I remember reading a quote that went something like this…“Life is what happens while you’re planning something else.” A statement that could not be truer for a working mom. Life can come in the minor inconvenience of a mid-morning phone call from the school nurse asking you to pick up your sick child right now, a leaky roof that a repair man has to come investigate, or an otherwise reliable car that suddenly will not start. Or sadly, life could emerge in heavier situations such as the need to give permanent care to an elderly parent in your home, or God-forbid, one of your children is gravely ill, or you become a widow.
When you are in the throes of life and hip-deep in work, how in the world can you be expected to keep an organized home, balanced by a peaceful schedule? Is that even realistic?
“God never gives us more than we can handle” always floats to the top of my spirit when life throws me a curve ball that misses my swing and vibrates my world. Since God is in control and is in every event that happens to me, I know He has equipped me to push through (whether I realize it at the time or not).
Once you have been blessed with a career and then promoted into motherhood, God has equipped you to become a multi-tasking genius–one that can delegate, be diligent with meeting self-imposed domestic deadlines, and find the time to relax a little. The rub can be whether you have become conscious of it.
Here are a few tips:
* Help! It’s such a simple word, but one many of us are too prideful to use. One mistake working moms make is embracing the fantasy they should do it all. Refusing to ask for help when you need it is not noble.
* Stealing moments during lunch or breaks from the office to take care of personal errands and responsibilities can go a long way towards freeing time that you could use at home. Do some light grocery shopping and drop off dry cleaning during this time. Even taking time to plan your meals for the week will save time down the road.
* The dread of having to concoct delicious meals every single day and night can be a doozie. For help, click here, see mouth-watering recipes, many of which can be prepared on a Saturday for you to refrigerate and enjoy during the week. Planning your nightly meals a week at a time will give you freedom you never knew possible.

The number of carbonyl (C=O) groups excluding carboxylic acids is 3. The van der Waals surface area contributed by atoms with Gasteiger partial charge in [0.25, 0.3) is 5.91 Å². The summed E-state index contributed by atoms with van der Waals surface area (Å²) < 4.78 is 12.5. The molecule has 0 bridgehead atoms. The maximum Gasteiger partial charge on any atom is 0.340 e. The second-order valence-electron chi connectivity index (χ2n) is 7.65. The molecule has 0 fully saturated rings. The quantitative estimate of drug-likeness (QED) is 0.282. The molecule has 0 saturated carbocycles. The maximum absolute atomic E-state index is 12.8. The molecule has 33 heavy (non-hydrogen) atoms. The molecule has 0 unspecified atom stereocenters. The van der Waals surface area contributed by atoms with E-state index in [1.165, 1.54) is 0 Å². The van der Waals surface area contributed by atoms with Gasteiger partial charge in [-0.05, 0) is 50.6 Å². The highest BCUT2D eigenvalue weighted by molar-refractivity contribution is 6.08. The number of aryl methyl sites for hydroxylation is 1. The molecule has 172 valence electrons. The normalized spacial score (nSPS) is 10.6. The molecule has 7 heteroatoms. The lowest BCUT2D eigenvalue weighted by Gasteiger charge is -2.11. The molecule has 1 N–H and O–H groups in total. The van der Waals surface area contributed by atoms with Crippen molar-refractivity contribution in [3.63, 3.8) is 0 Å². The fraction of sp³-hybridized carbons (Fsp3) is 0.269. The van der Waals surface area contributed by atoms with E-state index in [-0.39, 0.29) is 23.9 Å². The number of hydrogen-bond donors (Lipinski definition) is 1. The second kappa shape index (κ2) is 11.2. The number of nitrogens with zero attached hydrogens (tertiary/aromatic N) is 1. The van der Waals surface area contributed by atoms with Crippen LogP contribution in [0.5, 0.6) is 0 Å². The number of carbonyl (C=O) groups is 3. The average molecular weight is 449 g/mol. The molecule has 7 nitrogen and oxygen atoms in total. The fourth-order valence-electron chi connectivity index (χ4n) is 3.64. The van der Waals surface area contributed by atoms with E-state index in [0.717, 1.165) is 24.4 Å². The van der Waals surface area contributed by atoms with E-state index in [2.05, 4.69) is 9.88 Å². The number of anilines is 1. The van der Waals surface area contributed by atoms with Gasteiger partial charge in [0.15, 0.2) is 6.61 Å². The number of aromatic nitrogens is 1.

* When it comes to chores, it’s much easier to conquer a little each day instead of all at once. Allow ten to fifteen minutes a day for cleaning. When you get a chance, visit flylady.com for tips on how to stay on top of household chores by dedicating a few minutes a day. Create a daily chore chart for you, your husband, and your children that will not overwhelm everyone. Delegating is a gift that benefits you and your children. It can give you a much needed break from a particular chore, but more importantly, it can teach your children responsibility that will carry them through adulthood. Proverbs 22:6 says to “Train a child in the way he should go, and when he is old he will not turn from it.”
* With your husband, prayerfully determine the number of activities your children should participate. Idle time is a wonderful time for children to stretch their imaginations and be creative with their play. Camps, little league teams, girl scouts, etc. are fabulous, but too much can overwhelm your child and put a strain on your family schedule.
* Schedule quiet time with your husband and children. It may sound cold to have to book time with your family, but the reality is working moms are pulled in every direction by every person they brush up against during the day. When sacrifices have to be made, protect the quiet time appointment you have with your kids. Require that they protect the time on their calendar as well.
* Relax. Put into perspective what is really important to you and your family. Your kitchen isn’t as clean as some model homes? Maybe you think something is growing in the toilet. Does it really matter in the grand scheme of things?
Keeping your life in sync requires a deliberate and dedicated spirit that embraces flexibility while knowing when to ask for support. Make your schedule elastic when possible. You will always have to make sacrifices and for a working mom, it’s a daily occurrence. Unfortunately, work-life conflicts never go away but through prayer, careful planning, and diligence, navigating can be easier.
Rita Stone Smith
Currently a stay-at home mom, Rita Stone Smith is a former public relations professional. She is married with two children.